As I begin writing this blog post about my attendance at the 2019 NASIG Conference, I can’t help but note that the conference was from June 5th through the 8th. The sharp-eyed and date-oriented among you may have quickly observed that this post is coming more than a month after said conference. For that, I sincerely apologize. On the last day of conference, I began showing symptoms of having caught the chest cold that my roommate Michael was just getting over (the guy has six kids, so he’s regularly infected with something from one of the little germ factories). The cold was brutal and lasted about 12 days, and I got over it just before heading to ALA. After getting back, I’ve been trying to dig out and get stuff sorted out, so I’m just now settling down to write about NASIG (ALA will come later). Although I attended a number of interesting sessions at the conference, I’m going to go in-depth on two of the sessions of more general interest, rather than give a glancing treatment to all of the sessions I went to.
The first program I’m going to discuss is the opening Vision Session given by DeEtta Jones of the consulting firm DeEtta Jones and Associates, whose presentation was called “Courageous Leadership: Walking Your Talk From Wherever You Are.” In her general description of courageous leadership, Jones argued that courageous leaders need to be emotionally intelligent and culturally competent. And they need to bring these qualities every day. She also emphasized that if you have to choose between intensity and consistency, always choose consistency. Consistency lets people know who you are and what to expect, which reduces fear.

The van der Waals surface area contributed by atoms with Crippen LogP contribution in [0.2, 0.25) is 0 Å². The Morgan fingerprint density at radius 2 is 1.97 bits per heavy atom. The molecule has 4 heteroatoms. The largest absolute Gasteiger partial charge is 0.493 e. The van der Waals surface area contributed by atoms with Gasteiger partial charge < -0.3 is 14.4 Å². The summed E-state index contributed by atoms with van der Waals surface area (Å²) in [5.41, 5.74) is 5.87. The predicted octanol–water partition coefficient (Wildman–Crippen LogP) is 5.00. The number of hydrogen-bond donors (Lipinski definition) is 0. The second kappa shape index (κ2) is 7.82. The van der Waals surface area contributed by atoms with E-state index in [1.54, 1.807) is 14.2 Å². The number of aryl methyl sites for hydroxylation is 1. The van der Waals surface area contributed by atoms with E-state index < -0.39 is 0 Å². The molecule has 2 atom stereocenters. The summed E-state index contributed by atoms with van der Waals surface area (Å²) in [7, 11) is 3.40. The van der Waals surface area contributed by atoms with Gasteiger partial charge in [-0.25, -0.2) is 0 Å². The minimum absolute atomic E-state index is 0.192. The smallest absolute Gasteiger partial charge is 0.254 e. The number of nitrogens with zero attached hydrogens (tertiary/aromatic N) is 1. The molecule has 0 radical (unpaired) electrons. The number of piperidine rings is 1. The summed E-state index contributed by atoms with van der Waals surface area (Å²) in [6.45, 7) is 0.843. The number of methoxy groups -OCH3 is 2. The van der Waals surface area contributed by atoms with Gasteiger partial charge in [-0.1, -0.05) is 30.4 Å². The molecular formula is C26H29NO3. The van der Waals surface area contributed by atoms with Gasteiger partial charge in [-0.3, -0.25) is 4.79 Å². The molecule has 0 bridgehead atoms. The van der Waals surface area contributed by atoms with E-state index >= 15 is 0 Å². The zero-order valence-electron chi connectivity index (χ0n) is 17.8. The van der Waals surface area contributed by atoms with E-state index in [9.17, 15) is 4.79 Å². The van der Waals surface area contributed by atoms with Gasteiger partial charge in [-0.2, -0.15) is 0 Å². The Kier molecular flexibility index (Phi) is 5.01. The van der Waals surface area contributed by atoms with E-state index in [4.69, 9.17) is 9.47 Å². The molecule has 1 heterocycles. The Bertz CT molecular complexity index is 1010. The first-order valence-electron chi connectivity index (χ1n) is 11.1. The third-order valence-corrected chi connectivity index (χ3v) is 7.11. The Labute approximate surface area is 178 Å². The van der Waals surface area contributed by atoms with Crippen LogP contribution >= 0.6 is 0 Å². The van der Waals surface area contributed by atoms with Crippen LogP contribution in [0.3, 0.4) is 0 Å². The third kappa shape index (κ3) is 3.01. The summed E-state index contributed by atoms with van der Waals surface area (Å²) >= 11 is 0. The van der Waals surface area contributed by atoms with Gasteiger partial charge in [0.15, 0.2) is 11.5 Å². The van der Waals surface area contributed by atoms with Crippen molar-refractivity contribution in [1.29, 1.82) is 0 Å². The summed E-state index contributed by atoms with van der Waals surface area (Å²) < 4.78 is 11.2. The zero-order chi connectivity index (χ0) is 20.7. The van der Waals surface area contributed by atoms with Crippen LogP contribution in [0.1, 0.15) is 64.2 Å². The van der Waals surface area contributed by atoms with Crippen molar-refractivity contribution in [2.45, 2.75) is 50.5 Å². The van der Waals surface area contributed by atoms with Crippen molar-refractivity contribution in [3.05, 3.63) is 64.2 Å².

Jones went on to enumerate six qualities of good leadership:
- Anchored to aspiration – In the absence of aspiration, we’re more likely to sink into fear, because we don’t know where we’re going. When we’re afraid, we’re irrational and bad at problem solving.
- Values driven – Everything comes down to values. Values are not about a statement, the point of values is to drive behavior. Values permeate every single thing we do, and consistency with values builds trust. We should operate in a values-rich manner.
- In the service of – We should always operate with a service-oriented mindset. There shouldn’t be any “my part” of the organization, we should always be in service of the whole. This also helps build trust.
- Emotionally intelligent and culturally competent – In 360 studies of senior leaders, the difference between the leader’s self-perception rating of their performance and the perception rating of their performance by others is 1 to 0.321. When you get higher up, you get less corrective feedback. You select data that reaffirms your self-serving bias. To defeat this gap, you need a feedback mechanism that comes from an external source, and you need to practice at closing the gap.